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MCU Phase IV Recap: All The Shows in the Fourth Marvel Arc

The fourth phase of the MCU is over! If you missed any of the TV shows in this sprawling project, we've got you covered with this recap.
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The Marvel Cinematic Universe is structured into “Phases,” and those are then grouped into “Sagas” of their own. The third phase ended the Infinity Saga, which was primarily concerned with the efforts of Thanos, the Mad Titan, on his quest to wipe out half of all life in the galaxy.

Once Thanos had been defeated and several of our favorite Avengers left the MCU, the fourth phase of the multimedia project was saddled with some heft expectations. Rather than emulate the third phase’s sweeping narrative, however, Phase IV spent a lot of time introducing a slew of new characters and setting up future plot points. Here’s a quick rundown of the events that transpired in all the Phase IV TV shows. 

WandaVision

Wandavision-finale
Marvel Studios | Disney Platform Distribution

The first Phase IV property was also the first Marvel Studios-helmed TV series. WandaVision follows the immediate aftermath of Avengers: Endgame and explores how Wanda handles the death of her husband, the synthetic life form named Vision.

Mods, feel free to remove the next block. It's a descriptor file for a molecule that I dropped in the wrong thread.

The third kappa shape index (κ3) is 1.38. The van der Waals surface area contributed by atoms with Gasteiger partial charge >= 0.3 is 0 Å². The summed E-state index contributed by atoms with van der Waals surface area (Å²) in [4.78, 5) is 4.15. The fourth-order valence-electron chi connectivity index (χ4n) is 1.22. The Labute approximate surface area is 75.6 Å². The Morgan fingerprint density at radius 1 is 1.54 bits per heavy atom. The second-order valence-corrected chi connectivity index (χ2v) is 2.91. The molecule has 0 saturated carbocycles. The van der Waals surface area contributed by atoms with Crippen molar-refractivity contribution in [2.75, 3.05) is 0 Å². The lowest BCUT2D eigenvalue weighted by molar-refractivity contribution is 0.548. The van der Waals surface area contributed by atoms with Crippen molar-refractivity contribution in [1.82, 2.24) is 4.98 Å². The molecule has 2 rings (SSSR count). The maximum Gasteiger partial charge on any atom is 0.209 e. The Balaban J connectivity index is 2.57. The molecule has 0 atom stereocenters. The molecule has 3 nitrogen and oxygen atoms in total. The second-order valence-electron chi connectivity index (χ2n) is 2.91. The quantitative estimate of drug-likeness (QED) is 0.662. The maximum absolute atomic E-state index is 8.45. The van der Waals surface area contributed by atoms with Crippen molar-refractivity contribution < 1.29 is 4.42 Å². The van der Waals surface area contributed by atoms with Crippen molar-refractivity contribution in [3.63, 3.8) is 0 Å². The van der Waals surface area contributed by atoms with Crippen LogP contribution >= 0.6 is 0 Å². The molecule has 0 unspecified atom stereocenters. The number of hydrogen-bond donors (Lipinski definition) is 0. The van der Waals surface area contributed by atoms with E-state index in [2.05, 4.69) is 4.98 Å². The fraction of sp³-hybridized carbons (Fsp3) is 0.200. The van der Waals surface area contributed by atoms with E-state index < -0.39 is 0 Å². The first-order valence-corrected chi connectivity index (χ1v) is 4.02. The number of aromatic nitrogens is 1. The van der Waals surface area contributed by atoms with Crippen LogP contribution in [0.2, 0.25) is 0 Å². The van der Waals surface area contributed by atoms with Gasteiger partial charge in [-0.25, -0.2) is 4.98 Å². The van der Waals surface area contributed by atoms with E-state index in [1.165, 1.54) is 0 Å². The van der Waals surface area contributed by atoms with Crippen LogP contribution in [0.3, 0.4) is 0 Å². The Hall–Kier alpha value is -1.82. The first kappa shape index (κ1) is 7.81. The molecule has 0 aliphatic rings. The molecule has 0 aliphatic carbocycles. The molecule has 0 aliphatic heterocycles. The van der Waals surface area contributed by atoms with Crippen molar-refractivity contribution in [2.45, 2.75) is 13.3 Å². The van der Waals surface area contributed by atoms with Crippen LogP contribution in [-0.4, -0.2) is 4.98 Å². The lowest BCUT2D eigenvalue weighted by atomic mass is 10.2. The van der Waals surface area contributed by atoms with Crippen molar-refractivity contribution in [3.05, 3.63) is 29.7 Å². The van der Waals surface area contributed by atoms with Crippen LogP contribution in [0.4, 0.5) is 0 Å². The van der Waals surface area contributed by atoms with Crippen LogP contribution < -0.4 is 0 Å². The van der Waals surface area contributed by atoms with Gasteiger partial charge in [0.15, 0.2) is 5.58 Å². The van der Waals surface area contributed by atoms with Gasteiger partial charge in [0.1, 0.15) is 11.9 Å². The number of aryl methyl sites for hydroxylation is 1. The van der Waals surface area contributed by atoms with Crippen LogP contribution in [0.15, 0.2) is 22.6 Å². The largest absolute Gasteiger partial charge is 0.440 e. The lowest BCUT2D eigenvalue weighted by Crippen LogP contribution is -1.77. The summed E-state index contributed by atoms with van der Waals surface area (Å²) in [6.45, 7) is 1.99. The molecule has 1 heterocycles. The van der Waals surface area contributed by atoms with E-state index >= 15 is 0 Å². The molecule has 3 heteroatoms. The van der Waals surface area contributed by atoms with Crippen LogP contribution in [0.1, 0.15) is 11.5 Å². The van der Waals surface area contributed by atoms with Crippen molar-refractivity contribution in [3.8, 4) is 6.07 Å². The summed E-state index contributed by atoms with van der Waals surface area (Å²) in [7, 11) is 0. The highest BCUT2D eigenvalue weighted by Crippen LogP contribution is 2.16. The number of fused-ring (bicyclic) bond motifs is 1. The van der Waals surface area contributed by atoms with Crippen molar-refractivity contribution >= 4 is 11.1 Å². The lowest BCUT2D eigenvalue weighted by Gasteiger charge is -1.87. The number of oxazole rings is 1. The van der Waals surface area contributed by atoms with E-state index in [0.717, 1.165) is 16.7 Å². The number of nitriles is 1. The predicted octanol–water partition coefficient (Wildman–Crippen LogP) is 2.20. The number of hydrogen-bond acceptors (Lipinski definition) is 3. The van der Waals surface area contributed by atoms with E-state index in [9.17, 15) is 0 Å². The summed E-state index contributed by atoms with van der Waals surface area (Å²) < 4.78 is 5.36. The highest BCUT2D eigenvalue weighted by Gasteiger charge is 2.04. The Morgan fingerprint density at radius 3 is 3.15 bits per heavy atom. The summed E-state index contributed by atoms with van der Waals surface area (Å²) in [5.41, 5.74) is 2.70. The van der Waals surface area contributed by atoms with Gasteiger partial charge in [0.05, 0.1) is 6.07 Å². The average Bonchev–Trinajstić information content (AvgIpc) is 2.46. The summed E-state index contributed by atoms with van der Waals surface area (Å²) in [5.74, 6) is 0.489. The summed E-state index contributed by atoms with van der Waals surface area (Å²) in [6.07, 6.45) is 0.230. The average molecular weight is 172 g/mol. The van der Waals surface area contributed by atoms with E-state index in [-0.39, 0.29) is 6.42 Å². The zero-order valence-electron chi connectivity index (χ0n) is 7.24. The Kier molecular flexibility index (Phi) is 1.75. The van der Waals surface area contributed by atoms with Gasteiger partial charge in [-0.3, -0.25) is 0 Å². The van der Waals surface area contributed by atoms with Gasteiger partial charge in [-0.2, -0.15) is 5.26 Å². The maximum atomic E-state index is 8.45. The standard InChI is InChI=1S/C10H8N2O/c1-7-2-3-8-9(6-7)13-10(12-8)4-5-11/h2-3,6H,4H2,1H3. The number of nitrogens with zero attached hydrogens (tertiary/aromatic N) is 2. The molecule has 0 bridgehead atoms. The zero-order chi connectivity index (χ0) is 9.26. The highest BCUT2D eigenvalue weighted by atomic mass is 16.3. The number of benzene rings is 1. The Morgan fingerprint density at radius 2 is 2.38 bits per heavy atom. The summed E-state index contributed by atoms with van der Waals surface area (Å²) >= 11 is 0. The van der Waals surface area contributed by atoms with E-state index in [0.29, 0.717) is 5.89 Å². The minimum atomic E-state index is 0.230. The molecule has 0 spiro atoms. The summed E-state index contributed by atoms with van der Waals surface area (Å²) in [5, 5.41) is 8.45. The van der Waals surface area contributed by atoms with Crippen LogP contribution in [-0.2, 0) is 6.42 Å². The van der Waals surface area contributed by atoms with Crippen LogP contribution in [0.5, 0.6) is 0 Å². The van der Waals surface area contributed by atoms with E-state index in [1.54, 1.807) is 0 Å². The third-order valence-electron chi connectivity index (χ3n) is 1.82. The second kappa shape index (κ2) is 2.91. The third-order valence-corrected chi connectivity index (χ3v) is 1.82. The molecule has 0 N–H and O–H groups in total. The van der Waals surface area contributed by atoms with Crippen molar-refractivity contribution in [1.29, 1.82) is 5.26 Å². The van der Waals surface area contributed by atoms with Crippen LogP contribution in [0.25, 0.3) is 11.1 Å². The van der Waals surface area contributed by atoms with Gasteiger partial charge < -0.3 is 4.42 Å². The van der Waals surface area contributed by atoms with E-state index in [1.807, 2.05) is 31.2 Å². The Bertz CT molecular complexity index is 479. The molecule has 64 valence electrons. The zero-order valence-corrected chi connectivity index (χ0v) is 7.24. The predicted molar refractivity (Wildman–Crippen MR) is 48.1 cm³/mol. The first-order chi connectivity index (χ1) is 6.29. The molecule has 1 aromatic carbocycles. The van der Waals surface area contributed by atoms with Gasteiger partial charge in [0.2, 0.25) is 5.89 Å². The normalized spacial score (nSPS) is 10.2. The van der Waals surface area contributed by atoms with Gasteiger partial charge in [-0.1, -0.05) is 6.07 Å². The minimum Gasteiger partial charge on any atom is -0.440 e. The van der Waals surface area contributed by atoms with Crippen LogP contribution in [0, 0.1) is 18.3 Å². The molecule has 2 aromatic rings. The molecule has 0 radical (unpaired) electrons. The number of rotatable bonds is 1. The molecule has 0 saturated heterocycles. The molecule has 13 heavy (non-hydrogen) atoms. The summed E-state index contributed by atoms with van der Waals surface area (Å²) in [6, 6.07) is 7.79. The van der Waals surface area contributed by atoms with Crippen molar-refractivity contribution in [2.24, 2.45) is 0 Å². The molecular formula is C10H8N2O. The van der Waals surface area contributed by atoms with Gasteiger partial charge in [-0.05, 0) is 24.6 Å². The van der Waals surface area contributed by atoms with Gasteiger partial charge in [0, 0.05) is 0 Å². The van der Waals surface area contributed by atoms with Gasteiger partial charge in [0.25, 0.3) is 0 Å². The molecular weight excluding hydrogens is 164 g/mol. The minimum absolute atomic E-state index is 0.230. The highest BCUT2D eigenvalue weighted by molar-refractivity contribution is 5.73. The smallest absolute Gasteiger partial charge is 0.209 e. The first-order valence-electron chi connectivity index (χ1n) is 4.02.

The show offers Marvel’s unique spin on a horror-tinged walk down memory lane, recontextualizing sitcoms throughout the decades as the veneer over a dangerous hex cast by Wanda. The show also introduces Monica Rambeau, the super-powered hero who has been called Captain Marvel, Photon, and Quasar in the comics.

The Falcon and the Winter Soldier

Sam Wilson AKA Falcon AKA Captain America
Marvel | Disney+

The next Marvel show, The Falcon and the Winter Soldier, gives fans some closure on the narrative arcs of both Sam Wilson and Bucky Barnes. After Steve Rogers’ retirement in Endgame, he passes the mantle of Captain America to a reluctant Sam Wilson. 

The series also introduced an important pair of plot points: Sharon Carter, Peggy Carter’s great niece, is now the Power Broker, a shadowy figure in the MCU’s underground. Another important character, John Walker, also became the “official” successor to Steve Rogers, though his public humiliation led him to become a more underground figure called US Agent. 

Loki

Tom Hiddleston as Loki in new series
Marvel Studios, Disney+ via YouTube

Loki has had perhaps the most important role in Phase IV’s shows so far, as it introduced the concepts of the Time Variance Authority and the multidimensional antagonist Kang the Conqueror. Kang is a super scientist from the far future who can jump between timelines and apparently wages war with his alternate-reality selves.

The strongest Kang variant set himself up as “He Who Remains,” the arbiter of the TVA sitting at the end of time. Loki and his ally Sylvie killed He Who Remains, though, causing the “sacred timeline” to splinter and crack apart. This will surely have major implications for the future of the MCU.

What If…?

What If...?
Marvel Studios via YouTube

The delightful animated What If…? series is exactly what its name implies. It’s a somewhat-episodic look at the multiverse of the MCU, asking some interesting questions about what would have happened if certain events had played out slightly differently.